Home News Reports Sabarimala: Kerala police denies darshan to four transgenders, not allowing them to enter in sarees

Sabarimala: Kerala police denies darshan to four transgenders, not allowing them to enter in sarees

However, since the historic order, no woman of menstrual age has been able to enter the hilltop shrine because of massive protests by the devotees

A group of four transgender devotees on their way to Lord Ayyappa temple were allegedly stopped at Erumeli, about 50 km from Sabarimala, by the Kerala police, who discouraged them to proceed further.

Ananya, one of the four transgender devotees, told news agency IANS, “We began our pilgrimage on Saturday from Ernakulam and the special branch wing of the police was witness to the prayers and all the ritual functions that we undertook. But when we reached Erumeli, the cops, even women officials, were quite rude.”

Disgruntled with the Kerala police, she further added that “the ban on menstruating women is not applicable to us. We had explained that to the police, they were not ready to allow us to the temple.”

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Ananya, Trupti, Renjumol and Avanthika, the four devotees were dressed in black sarees, which is the traditional attire for the pilgrimage, and were carrying the customary ‘irumudikettu‘ (sacred offerings to God).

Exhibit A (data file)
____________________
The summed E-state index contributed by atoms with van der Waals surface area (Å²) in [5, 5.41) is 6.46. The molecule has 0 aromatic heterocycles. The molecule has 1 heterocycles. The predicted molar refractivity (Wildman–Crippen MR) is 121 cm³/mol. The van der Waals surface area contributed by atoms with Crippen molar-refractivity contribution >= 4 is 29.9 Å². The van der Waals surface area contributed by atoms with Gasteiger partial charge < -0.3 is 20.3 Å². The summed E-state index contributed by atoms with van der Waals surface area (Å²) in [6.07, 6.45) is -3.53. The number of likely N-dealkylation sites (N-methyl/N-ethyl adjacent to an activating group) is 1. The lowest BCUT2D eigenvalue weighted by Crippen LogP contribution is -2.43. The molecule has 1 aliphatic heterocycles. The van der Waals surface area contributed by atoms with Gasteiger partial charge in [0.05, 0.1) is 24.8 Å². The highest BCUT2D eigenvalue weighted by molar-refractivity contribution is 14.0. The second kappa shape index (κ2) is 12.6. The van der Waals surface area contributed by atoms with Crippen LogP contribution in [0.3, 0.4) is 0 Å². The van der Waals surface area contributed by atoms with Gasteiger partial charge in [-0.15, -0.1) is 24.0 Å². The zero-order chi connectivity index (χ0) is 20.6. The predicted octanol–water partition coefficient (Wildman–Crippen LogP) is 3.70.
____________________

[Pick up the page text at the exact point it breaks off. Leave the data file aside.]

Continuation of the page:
The four, however, alleged that the police ridiculed them and even asked them to change their attire and get into men’s clothing if they wanted permission to enter the shrine.

“Initially, we refused but after some time, we decided to change our clothes. However, the police still asked us to return,” Ananya added.

These four devotees have now decided to approach the High Court against the Kerela police’s misbehaviour. The allegations have been, however, dismissed by the Kottayam’s Superintendent of Police, S Harishankar, who said that “everyone has the right to offer prayers at Sabarimala. We need to get some more legal clarity in this regard. So, we will approach the high court-appointed panel and seek their advice,” he told reporters.

Sabarimala has been witnessing protests ever since the Supreme Court allowed women of all ages to enter the temple ignoring the shrine’s age-old tradition barring women of menstruating age to enter the holy place.

However, since the controversial order, no woman of menstrual age has been able to enter the hilltop shrine because of massive protests by the devotees, who believe that changing the tradition would be an insult to Lord Ayyappa.

The legend has it that the temple deity Ayyappa followed celibacy all through his life.

More than a dozen women tried but failed to make it to the Sabarimala temple, even with heavy police protection. Thousands have been arrested during protests across the state.

The Supreme Court will begin hearing petitions seeking review of its order from January 22.

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